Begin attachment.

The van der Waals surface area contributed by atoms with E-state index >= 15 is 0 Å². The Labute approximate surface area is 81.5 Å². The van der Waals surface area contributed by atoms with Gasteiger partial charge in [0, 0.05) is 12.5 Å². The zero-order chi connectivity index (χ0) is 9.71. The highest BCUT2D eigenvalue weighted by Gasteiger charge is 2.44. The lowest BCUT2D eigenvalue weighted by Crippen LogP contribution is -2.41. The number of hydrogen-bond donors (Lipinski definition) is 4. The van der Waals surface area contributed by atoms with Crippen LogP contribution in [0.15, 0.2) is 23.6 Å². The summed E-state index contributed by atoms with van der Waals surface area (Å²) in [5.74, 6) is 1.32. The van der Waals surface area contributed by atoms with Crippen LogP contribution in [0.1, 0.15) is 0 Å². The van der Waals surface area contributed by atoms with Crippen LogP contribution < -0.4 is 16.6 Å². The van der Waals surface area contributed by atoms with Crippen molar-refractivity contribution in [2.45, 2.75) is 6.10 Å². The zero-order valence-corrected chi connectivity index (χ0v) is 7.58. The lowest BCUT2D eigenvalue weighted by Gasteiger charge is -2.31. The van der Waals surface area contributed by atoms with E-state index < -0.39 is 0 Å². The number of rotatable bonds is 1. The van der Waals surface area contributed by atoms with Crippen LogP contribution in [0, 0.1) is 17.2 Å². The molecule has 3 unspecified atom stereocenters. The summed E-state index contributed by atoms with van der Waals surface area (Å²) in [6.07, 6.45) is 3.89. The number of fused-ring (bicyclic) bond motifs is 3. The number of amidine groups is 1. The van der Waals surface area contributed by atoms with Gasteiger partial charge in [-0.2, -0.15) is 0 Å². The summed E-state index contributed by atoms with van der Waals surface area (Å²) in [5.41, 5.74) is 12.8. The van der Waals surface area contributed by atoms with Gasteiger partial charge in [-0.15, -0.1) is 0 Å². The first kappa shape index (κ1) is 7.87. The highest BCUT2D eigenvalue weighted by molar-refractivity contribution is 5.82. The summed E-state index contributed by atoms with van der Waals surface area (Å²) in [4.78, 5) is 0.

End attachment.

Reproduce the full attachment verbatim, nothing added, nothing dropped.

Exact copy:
The van der Waals surface area contributed by atoms with E-state index >= 15 is 0 Å². The Labute approximate surface area is 81.5 Å². The van der Waals surface area contributed by atoms with Gasteiger partial charge in [0, 0.05) is 12.5 Å². The zero-order chi connectivity index (χ0) is 9.71. The highest BCUT2D eigenvalue weighted by Gasteiger charge is 2.44. The lowest BCUT2D eigenvalue weighted by Crippen LogP contribution is -2.41. The number of hydrogen-bond donors (Lipinski definition) is 4. The van der Waals surface area contributed by atoms with Crippen LogP contribution in [0.15, 0.2) is 23.6 Å². The summed E-state index contributed by atoms with van der Waals surface area (Å²) in [5.74, 6) is 1.32. The van der Waals surface area contributed by atoms with Crippen LogP contribution in [0.1, 0.15) is 0 Å². The van der Waals surface area contributed by atoms with Crippen LogP contribution < -0.4 is 16.6 Å². The van der Waals surface area contributed by atoms with Crippen molar-refractivity contribution in [2.45, 2.75) is 6.10 Å². The zero-order valence-corrected chi connectivity index (χ0v) is 7.58. The lowest BCUT2D eigenvalue weighted by Gasteiger charge is -2.31. The van der Waals surface area contributed by atoms with E-state index < -0.39 is 0 Å². The number of rotatable bonds is 1. The van der Waals surface area contributed by atoms with Crippen LogP contribution in [0, 0.1) is 17.2 Å². The molecule has 3 unspecified atom stereocenters. The summed E-state index contributed by atoms with van der Waals surface area (Å²) in [6.07, 6.45) is 3.89. The number of fused-ring (bicyclic) bond motifs is 3. The number of amidine groups is 1. The van der Waals surface area contributed by atoms with Gasteiger partial charge in [-0.2, -0.15) is 0 Å². The summed E-state index contributed by atoms with van der Waals surface area (Å²) in [5.41, 5.74) is 12.8. The van der Waals surface area contributed by atoms with Gasteiger partial charge in [-0.15, -0.1) is 0 Å². The first kappa shape index (κ1) is 7.87. The highest BCUT2D eigenvalue weighted by molar-refractivity contribution is 5.82. The summed E-state index contributed by atoms with van der Waals surface area (Å²) in [4.78, 5) is 0.